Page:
SEATTLE -- The Washington Legislature has voted overwhelmingly in favor of making Daylight Saving Time year-round. So have lawmakers in Oregon and voters in California. So why are we moving our clocks back an hour in a few short weeks?
Because it will take an act of Congress for the changes to take effect -- or will it?
Currently, Daylight Saving Time is observed from the second Sunday in March until the first Sunday in November, when we set our clocks back an hour to standard time. The 1966 Federal Uniform Time Act allows states to observe year-round standard time, which Hawaii and Arizona do, but not year-round daylight saving time.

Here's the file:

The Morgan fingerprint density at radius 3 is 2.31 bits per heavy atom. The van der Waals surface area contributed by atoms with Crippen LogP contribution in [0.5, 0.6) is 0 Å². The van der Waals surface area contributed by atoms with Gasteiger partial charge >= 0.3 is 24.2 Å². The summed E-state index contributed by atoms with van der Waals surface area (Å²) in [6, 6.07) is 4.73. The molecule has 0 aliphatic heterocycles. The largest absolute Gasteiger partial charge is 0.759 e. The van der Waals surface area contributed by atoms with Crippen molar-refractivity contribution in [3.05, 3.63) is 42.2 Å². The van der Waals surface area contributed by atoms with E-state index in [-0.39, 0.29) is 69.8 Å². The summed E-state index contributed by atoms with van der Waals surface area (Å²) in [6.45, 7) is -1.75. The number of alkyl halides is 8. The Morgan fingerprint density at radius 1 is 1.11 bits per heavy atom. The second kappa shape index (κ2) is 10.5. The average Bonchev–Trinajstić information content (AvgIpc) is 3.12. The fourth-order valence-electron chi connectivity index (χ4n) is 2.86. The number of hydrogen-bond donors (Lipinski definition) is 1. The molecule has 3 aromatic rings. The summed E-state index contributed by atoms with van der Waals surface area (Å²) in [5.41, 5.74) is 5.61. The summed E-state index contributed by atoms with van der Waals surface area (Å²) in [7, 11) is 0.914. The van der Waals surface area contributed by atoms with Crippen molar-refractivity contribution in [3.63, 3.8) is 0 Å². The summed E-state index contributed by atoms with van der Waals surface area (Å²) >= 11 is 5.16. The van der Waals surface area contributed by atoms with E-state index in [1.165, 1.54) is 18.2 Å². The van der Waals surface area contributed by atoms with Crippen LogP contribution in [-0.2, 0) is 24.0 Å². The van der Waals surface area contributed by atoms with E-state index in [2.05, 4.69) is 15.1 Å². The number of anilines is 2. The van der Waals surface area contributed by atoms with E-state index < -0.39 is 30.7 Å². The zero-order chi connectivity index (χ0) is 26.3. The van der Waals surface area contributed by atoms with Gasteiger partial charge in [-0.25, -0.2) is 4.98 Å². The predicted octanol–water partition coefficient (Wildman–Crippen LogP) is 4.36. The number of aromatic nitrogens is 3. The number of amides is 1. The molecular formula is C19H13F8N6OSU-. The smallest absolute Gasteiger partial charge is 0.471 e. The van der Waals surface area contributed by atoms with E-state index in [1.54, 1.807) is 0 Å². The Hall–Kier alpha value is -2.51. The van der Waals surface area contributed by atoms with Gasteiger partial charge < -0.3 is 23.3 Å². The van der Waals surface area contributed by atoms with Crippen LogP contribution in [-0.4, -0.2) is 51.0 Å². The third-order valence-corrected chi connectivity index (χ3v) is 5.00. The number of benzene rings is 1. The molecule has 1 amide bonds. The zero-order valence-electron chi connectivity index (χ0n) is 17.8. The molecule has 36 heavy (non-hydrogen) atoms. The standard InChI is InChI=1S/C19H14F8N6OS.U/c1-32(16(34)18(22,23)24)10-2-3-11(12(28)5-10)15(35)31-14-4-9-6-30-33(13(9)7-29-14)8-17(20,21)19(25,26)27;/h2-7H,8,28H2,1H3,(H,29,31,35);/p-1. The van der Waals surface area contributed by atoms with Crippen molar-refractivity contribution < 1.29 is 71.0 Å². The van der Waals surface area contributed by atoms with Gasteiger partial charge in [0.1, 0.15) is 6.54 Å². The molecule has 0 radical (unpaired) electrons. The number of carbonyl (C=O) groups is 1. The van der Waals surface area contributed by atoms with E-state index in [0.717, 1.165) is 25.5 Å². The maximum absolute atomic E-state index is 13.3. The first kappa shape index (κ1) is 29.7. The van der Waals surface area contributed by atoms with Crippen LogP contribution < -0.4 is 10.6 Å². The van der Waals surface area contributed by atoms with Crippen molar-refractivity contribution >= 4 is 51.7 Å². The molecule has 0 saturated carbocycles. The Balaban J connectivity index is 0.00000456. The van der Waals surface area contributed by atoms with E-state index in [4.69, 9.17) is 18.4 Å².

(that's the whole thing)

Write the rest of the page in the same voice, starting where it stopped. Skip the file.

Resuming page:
Washington and Oregon voted this year to make the move to year-round Daylight Saving Time, which would mean more daylight in the evenings, but less sunshine in the morning. Critics argue that it would be unsafe for school children who would have to get to school in the dark.
It turns out, Congress isn't the only body with the power to make the change. U.S. Secretary of Transportation Elaine Chao can move the entire Pacific Time Zone into permanent Daylight Saving Time, as Q13 News anchor Travis Mayfield notes, "with the stroke of a pen."
But will she? And why hasn't she already done it? These are the burning questions your Q13 News This Morning team want answered.